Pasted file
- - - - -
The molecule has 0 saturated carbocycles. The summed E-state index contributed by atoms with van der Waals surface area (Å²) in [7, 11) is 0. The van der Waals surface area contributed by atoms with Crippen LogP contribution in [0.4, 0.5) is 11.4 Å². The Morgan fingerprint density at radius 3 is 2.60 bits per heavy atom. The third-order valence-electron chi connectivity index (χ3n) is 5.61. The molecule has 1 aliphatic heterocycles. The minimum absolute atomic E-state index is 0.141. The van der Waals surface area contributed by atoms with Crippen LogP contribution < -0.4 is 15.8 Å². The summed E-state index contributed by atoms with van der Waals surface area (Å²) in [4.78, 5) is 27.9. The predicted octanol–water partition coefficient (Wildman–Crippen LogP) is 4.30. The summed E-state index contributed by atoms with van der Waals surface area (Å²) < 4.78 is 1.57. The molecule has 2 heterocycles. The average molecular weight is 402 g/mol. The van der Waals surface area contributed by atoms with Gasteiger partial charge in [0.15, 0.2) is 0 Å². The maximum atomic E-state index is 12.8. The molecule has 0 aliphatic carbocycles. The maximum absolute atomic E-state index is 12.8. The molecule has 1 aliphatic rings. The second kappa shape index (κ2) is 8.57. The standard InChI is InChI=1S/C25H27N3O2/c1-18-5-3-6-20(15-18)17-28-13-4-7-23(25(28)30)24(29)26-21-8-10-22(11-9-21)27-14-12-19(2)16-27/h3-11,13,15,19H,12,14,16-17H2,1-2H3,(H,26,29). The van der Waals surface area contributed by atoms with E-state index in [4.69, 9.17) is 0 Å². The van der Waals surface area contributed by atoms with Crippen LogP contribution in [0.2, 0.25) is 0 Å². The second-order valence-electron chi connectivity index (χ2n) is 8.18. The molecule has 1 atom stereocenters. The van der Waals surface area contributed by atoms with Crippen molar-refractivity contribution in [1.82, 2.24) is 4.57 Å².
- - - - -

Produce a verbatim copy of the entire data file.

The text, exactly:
The molecule has 0 saturated carbocycles. The summed E-state index contributed by atoms with van der Waals surface area (Å²) in [7, 11) is 0. The van der Waals surface area contributed by atoms with Crippen LogP contribution in [0.4, 0.5) is 11.4 Å². The Morgan fingerprint density at radius 3 is 2.60 bits per heavy atom. The third-order valence-electron chi connectivity index (χ3n) is 5.61. The molecule has 1 aliphatic heterocycles. The minimum absolute atomic E-state index is 0.141. The van der Waals surface area contributed by atoms with Crippen LogP contribution < -0.4 is 15.8 Å². The summed E-state index contributed by atoms with van der Waals surface area (Å²) in [4.78, 5) is 27.9. The predicted octanol–water partition coefficient (Wildman–Crippen LogP) is 4.30. The summed E-state index contributed by atoms with van der Waals surface area (Å²) < 4.78 is 1.57. The molecule has 2 heterocycles. The average molecular weight is 402 g/mol. The van der Waals surface area contributed by atoms with Gasteiger partial charge in [0.15, 0.2) is 0 Å². The maximum atomic E-state index is 12.8. The molecule has 0 aliphatic carbocycles. The maximum absolute atomic E-state index is 12.8. The molecule has 1 aliphatic rings. The second kappa shape index (κ2) is 8.57. The standard InChI is InChI=1S/C25H27N3O2/c1-18-5-3-6-20(15-18)17-28-13-4-7-23(25(28)30)24(29)26-21-8-10-22(11-9-21)27-14-12-19(2)16-27/h3-11,13,15,19H,12,14,16-17H2,1-2H3,(H,26,29). The van der Waals surface area contributed by atoms with E-state index in [4.69, 9.17) is 0 Å². The van der Waals surface area contributed by atoms with Crippen LogP contribution in [0.2, 0.25) is 0 Å². The second-order valence-electron chi connectivity index (χ2n) is 8.18. The molecule has 1 atom stereocenters. The van der Waals surface area contributed by atoms with Crippen molar-refractivity contribution in [1.82, 2.24) is 4.57 Å².